Paris | Reuters – Margarita Louis-Dreyfus, top shareholder of commodity giant Louis Dreyfus Company (LDC), said she had secured financing for a deal that requires her to buy out family minorities, a move that has created uncertainty over the firm’s funding.
Minority family shareholders asked in 2015 to sell 16.6 percent of LDC’s holding company to Margarita Louis-Dreyfus’ Akira trust in a buyout estimated at $800-$900 million.
The obligation to purchase the shares, under a long-term arrangement established by Margarita Louis-Dreyfus’ husband Robert before his death in 2009, has increased doubts about the group’s finances as it has coincided with a period of lower group profit and financial trouble at its Brazilian sugar subsidiary Biosev.
“I am very pleased to have completed this (financing) process, reconfirming my commitment to safeguarding the Louis-Dreyfus heritage and shaping its long-term future,” Margarita Louis-Dreyfus said in a statement, without giving details of the financing.
An LDC spokeswoman later added that the financing consisted of “a bank loan”.
She declined to give further details on either the loan or the terms of the share buyout, citing confidentiality requirements.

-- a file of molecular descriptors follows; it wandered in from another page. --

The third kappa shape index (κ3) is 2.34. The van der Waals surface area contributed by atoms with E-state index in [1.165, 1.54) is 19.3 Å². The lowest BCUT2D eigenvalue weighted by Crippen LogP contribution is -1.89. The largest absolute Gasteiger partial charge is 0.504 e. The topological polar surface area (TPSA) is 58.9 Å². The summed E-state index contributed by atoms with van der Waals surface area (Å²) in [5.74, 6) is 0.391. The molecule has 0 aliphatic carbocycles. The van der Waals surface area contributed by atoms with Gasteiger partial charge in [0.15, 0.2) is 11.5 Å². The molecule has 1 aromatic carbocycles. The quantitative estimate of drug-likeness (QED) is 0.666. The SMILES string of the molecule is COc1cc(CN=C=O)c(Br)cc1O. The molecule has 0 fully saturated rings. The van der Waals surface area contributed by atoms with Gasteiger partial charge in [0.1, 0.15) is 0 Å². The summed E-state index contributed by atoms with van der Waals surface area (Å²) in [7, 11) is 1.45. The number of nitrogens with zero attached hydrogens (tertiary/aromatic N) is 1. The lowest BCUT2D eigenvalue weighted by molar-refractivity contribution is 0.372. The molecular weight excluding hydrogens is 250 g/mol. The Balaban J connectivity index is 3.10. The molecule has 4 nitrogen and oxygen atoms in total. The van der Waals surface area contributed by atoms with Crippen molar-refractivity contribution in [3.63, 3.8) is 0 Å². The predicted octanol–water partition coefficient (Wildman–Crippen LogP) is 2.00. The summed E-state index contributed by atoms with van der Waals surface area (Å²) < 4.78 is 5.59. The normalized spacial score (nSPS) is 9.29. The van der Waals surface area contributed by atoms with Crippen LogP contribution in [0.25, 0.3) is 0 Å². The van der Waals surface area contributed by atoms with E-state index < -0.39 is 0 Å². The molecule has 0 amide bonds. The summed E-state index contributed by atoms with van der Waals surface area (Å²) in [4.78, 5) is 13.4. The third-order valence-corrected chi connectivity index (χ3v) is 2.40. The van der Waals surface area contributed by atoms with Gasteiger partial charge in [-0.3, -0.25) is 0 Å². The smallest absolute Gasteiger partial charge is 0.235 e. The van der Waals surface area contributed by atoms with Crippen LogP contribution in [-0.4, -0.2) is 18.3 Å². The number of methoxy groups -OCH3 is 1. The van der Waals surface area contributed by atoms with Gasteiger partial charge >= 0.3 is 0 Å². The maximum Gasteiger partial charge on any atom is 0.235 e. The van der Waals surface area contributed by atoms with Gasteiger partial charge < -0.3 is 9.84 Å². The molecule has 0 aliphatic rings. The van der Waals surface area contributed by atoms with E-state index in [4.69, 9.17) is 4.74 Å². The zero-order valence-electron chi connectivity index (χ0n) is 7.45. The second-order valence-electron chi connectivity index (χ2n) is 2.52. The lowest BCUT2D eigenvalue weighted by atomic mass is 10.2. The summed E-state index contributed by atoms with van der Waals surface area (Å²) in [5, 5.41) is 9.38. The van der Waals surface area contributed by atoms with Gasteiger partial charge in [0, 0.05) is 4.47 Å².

The spokeswoman’s response indicates that the Akira trust would not be using its portion of a $411 million dividend to LDC shareholders this year to contribute to covering the cost of the share buyout.
LDC awarded this year a $411 million dividend to its shareholders, including a special $100 million payment for the divestment of the group’s lucrative metal trading unit.
But the Akira trust’s portion of the dividend would represent less than half of the expected cost of the buyout, based on the holding company’s book value.
LDC does not intend to depart from its dividend practice, consisting of a payout of up to 50 percent of net earnings and ad-hoc special dividends related to divestments, Margarita Louis-Dreyfus added in the statement.
She also said she would “keep all options open in terms of strategic partnerships, if appropriate for the business” to support LDC’s growth, reiterating similar comments she has made in recent years.
The tough period for Louis Dreyfus has fuelled speculation about its future at a time when agricultural traders have faced declining margins, leading to U.S.-based Bunge becoming a takeover target.
LDC’s announcement in September of the departure of both its chief executive and finance chief added to rumours about instability at the firm.
Louis Dreyfus, whose roots lie in eastern France, has stressed that results were steadily improving after a restructuring push and Margarita Louis-Dreyfus said in the statement that “we are on track for solid results in 2018 and beyond.”Tagged business, Louis Dreyfus, shareholders